Following a year in which the COVID-19 pandemic disrupted nearly all aspects of work and home life, HBS Online (the online learning platform for Harvard Business School) was interested in fielding research to explore and discover how people made it through 2020—professionally, emotionally, physically, economically—and gauge their attitudes and expectations towards remote work going forward. The goal was to leverage the research findings into captivating press releases that would position HBS and HBS Online as a thought-leader in understanding the implications of the pandemic for employers and employees alike.

CSA partnered with HBS Online to draft and field a national online survey with working professionals from select industries who had worked remotely for at least some of 2020 due to the pandemic. The survey was crafted to explore what respondents did more and less of during the past year, the extent to which they felt better or worse off in 2020 compared to the previous year, how the pandemic impacted their work-life balance, and what their preferences were regarding a “return to the office.”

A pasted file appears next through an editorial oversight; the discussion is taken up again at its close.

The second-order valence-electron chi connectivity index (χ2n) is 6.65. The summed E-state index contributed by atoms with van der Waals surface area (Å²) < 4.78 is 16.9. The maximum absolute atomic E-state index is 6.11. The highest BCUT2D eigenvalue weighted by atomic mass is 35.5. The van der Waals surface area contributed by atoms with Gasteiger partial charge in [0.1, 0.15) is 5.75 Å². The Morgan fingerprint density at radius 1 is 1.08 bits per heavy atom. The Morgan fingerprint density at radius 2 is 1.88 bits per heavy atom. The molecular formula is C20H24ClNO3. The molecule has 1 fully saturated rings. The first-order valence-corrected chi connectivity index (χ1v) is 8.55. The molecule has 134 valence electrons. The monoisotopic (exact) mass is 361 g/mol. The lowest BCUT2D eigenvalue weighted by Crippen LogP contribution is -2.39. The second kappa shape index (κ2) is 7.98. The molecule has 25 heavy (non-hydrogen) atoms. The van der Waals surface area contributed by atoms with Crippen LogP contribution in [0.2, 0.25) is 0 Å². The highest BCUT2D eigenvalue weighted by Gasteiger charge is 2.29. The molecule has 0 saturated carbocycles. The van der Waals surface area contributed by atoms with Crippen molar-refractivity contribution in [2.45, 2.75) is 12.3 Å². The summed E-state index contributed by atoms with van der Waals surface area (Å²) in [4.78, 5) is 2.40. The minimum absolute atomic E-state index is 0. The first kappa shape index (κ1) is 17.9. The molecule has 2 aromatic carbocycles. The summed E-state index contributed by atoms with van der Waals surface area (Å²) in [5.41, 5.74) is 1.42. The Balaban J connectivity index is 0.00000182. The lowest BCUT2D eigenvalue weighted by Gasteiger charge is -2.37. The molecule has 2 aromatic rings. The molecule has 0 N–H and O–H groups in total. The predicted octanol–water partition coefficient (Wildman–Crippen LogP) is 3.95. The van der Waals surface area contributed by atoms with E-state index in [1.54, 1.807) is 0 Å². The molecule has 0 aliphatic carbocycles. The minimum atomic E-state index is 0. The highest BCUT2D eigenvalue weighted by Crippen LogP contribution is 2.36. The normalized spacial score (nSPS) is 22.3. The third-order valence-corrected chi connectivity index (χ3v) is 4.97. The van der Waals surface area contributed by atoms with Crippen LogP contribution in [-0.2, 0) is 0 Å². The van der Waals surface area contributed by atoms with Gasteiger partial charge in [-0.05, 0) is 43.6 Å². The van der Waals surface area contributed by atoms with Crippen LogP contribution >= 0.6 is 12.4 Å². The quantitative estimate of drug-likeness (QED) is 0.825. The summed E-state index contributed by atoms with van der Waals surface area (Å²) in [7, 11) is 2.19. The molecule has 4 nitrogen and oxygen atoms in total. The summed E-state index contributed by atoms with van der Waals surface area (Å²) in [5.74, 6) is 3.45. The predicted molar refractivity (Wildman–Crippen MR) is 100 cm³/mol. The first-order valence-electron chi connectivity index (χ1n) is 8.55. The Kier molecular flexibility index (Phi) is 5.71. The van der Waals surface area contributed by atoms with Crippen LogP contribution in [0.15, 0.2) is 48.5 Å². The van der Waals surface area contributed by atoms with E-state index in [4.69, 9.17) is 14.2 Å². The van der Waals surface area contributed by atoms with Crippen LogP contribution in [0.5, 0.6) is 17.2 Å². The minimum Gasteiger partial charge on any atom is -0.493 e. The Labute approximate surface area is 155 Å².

The results (summarized in HBSO’s Business Insights March 25, 2021) revealed some expected frustrations among workers—blurred work/life boundaries, more stress, declined mental and physical health. But we were also surprised to learn about the ways in which working professionals felt better off in 2020: some got promotions, others picked up new hobbies or a renewed commitment to professional development, and much more free time and flexibility. There was also a pronounced preference for a hybrid work option, where employees could get the benefits of the in-office experience balanced with the flexibility of 2-3 days at home. Ultimately, HBS Online was able to craft a press story that generated significant buzz and public conversation around how 2020 will have impacted the future of the workplace. For more on City Square’s perspective on the post-Covid workplace, check out this article by Founder and President Chris Schiavone.